Kittiwake departed Toulon 31 May 1965, to operate out of Rota, Spain, in support of the fleet ballistic missile submarines of Submarine Squadron 16: Andrew Jackson, Woodrow Wilson, James Madison, and Nathan Hale. Following torpedo recovery and training off the coast of Spain, she sailed for Holy Loch, Scotland 30 June 1965, to give support to Submarine Squadron 14 there. She recovered torpedoes for the fleet ballistic missile submarines James Monroe and John Adams, provided underway training for men of the submarine tender Hunley, then sailed 20 July for Norfolk, arriving 30 July 1965. During the autumn months, Kittiwake guarded new Polaris submarines, Lewis and Clark and Simon Bolivar, during their builder's sea trials prior to commissioning.
Kittiwake operated on the United States East Coast and in the Caribbean until sailing for the Mediterranean 8 July 1966. She reached the Bay of Cádiz on the 20th and transited the straits 2 days later. She operated in the Mediterranean until emerging at Rota, Spain, 1 September. She headed for Holy Loch on the 6th and arrived on the 11th. Four days later she was ordered to the North Sea to assist in locating and salvaging the German submarine Hai (S-171). She reached the scene of the tragedy 17 September and remained on hand assisting salvage operations until the 20th. She continued to operate off Western Europe until returning to Norfolk 13 November. Kittiwake operated on the East Coast into 1967.
|This section requires expansion with: history for 1967 through 1984. (January 2010)|
On 23 April 1984, Kittiwake collided with the attack submarine USS Bergall (SSN-667) at Norfolk, Virginia, while Bergall was moored to the pier astern of her. Kittiwake was getting underway for the first time since she had undergone maintenance, during which her main drive motor was re-wired improperly, causing it and the screw it drove to rotate in the opposite direction from that ordered by personnel on Kittiwake's bridge. This was unknown to Kittiwake's bridge personnel, who found that Kittiwake started to move astern when they were expecting her to move forward. Noting the backward motion, they ordered an increase in the motor drive speed in order to correct it and get Kittiwake moving forward, but unwittingly caused Kittiwake to move further astern and at a higher speed. Still not realizing that Kittiwake's main drive motor was operating in reverse of what they expected, Kittiwake's bridge personnel then ordered another increase in Kittiwake's forward speed, which only served to increase her speed astern. This continued until Kittiwake's stern backed into Bergall's sonar dome.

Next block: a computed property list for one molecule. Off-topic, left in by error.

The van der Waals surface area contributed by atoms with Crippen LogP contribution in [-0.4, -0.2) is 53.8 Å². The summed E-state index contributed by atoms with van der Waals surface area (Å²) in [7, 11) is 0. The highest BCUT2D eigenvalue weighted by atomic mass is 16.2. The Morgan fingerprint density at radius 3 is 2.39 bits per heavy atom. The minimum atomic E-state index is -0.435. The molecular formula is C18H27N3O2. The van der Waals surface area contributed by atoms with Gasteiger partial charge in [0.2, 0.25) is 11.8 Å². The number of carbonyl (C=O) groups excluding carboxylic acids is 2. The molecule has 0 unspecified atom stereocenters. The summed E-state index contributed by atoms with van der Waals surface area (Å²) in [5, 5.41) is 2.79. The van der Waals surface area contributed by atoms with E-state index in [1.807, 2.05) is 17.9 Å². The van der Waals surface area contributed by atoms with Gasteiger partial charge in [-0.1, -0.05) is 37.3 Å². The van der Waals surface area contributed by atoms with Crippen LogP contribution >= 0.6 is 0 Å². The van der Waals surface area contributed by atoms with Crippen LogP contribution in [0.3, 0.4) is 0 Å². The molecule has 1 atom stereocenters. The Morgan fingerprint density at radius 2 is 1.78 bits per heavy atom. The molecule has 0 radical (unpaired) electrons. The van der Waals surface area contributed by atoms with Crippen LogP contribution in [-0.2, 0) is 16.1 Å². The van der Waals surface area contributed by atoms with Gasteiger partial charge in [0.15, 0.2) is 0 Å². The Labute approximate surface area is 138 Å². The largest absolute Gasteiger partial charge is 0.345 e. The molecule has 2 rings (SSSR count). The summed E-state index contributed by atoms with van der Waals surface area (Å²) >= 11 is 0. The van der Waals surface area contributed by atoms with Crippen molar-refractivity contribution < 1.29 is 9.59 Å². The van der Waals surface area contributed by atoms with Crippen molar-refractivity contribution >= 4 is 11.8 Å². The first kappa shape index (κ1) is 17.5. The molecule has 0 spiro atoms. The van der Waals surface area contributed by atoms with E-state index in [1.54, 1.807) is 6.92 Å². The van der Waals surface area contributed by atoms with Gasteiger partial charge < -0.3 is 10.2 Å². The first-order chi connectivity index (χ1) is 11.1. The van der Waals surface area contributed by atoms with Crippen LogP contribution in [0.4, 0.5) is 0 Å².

|This section requires expansion with: history for 1984 through 1994. (January 2010)|
Decommissioning and disposal 
Kittiwake was decommissioned on 30 September 1994 and struck from the Naval Vessel Register on the same day. Her title was transferred in November 2008 for an undisclosed amount to the government of the Cayman Islands.
The Cayman Islands government intended to use Kittiwake to form a new artificial reef. Originally intended to be sunk off Seven Mile Beach, Grand Cayman in June 2009, it was finally sunk on 5 January 2011. A 2011 episode of the documentary television series Monster Moves covered moving and sinking the ship.
- "Sink and Swim". Financial Times. 28 January 2011. Retrieved 9 February 2011.
- "Diving to Become More Exciting". Cayman Islands Government. September 2008. Retrieved 25 April 2010.
- "Ship sunk to create artificial reef". Channel 4 News (Channel 4). 1 October 2008. Retrieved 25 April 2010.
- The New Zealand Herald http://www.nzherald.co.nz/travel/news/article.cfm?c_id=7&objectid=10698158
|url=missing title (help).
- "January 2011 Slater Signals". Retrieved 28 February 2011.
- "Diving the USS Kittiwake".
- This article incorporates text from the public domain Dictionary of American Naval Fighting Ships. The entry can be found here.
- This article includes information collected from the Naval Vessel Register, which, as a U.S. government publication, is in the public domain. The entry can be found here.
- NavSource Online: Service Ship Photo Archive USS Kittiwake (ASR-13)